Active Components:

European elder flowers contain about 0.3% of an essential oil composed of free fatty acids and alkanes. The triterpenes α- and β-amyrin, ursolic acid, oleanic acid, betulin, betulic acid, and a variety of other minor components have been identified. The elder leaf contains
sambunigrin, a cyanogenic glucoside (0.042% by weight). Leaves of S. nigra express 2 classes of thaumatin-like proteins (TLP). The fruit-specific TLP accumulates only during the final stages of fruit ripening.  The following 4 anthocyanins have been isolated from elderberry extract: Cyanidin 3-sambubioside-5-diglucoside, cyanidin-3,5-diglucoside, cyanidin 3-sambubioside, and cyanidin 3-glucoside. Another study has demonstrated that anthocyanins contained in an elderberry extract can be absorbed by humans in their glycosidic forms.
From http://www.drugs.com/npp/elderberry.html

Dosage:
Pediatric: Always discusss any herbal medication with your pediatrician before giving to your child.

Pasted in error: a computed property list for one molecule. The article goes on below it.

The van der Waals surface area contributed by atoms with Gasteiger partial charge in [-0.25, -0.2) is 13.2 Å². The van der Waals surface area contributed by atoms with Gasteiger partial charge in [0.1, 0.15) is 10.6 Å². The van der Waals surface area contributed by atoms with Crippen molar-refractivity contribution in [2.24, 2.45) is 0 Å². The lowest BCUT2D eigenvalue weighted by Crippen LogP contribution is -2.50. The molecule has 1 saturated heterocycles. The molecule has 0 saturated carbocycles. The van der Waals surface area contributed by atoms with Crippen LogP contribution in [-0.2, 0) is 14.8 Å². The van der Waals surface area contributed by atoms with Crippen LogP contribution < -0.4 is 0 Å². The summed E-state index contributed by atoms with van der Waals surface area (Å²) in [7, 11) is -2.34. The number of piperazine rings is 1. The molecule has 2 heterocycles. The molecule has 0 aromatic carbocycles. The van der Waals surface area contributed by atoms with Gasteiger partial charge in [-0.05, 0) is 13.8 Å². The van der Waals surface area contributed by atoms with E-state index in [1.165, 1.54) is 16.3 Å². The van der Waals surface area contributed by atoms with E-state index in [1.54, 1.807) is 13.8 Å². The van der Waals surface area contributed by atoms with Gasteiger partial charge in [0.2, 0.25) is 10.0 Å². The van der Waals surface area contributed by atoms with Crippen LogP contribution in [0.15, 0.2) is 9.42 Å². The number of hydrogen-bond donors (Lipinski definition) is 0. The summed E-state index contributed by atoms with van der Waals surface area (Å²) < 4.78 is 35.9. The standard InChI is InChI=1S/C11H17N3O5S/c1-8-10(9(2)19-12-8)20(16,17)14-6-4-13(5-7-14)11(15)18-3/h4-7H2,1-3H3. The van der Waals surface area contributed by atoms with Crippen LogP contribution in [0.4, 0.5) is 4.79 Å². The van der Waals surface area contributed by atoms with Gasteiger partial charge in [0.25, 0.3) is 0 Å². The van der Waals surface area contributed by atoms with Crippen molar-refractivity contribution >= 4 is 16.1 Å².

Adult: Sinupret–2 tablets taken three times a day for bacterial sinusitis
Sambucol–4 tbsp. a day for three days for colds and flu
Tea–Steep 3 – 5 g dried elder flower in 1 cup boiling water for 10 – 15 minutes. Strain and drink three times per day
Powdered extracts–500 mg (capsule) 2-3 times daily for 3-4 days
Liquid extract–One tablespoonful (15 mL) three times daily.

Contraindications:
*Unripe and/or raw berries should not be used.  Nor should bark, leaves or stems.
*Pregnant and breastfeeding women should not use elderberries or elderflowers
*Patients taking diuretics and laxatives should not take elder, as it has diuretic and laxative properties.
*Diabetics should not take elder, as it may lower blood sugar levels causing hypoglycemia.
*Asthmatics on the medication Theophylline (TheoDur) should not use elder, as it may interfere with the drug
*Persons on chemotherapy should not take elder without the okay of their oncologist, as elder may interfere with certain chemo medications.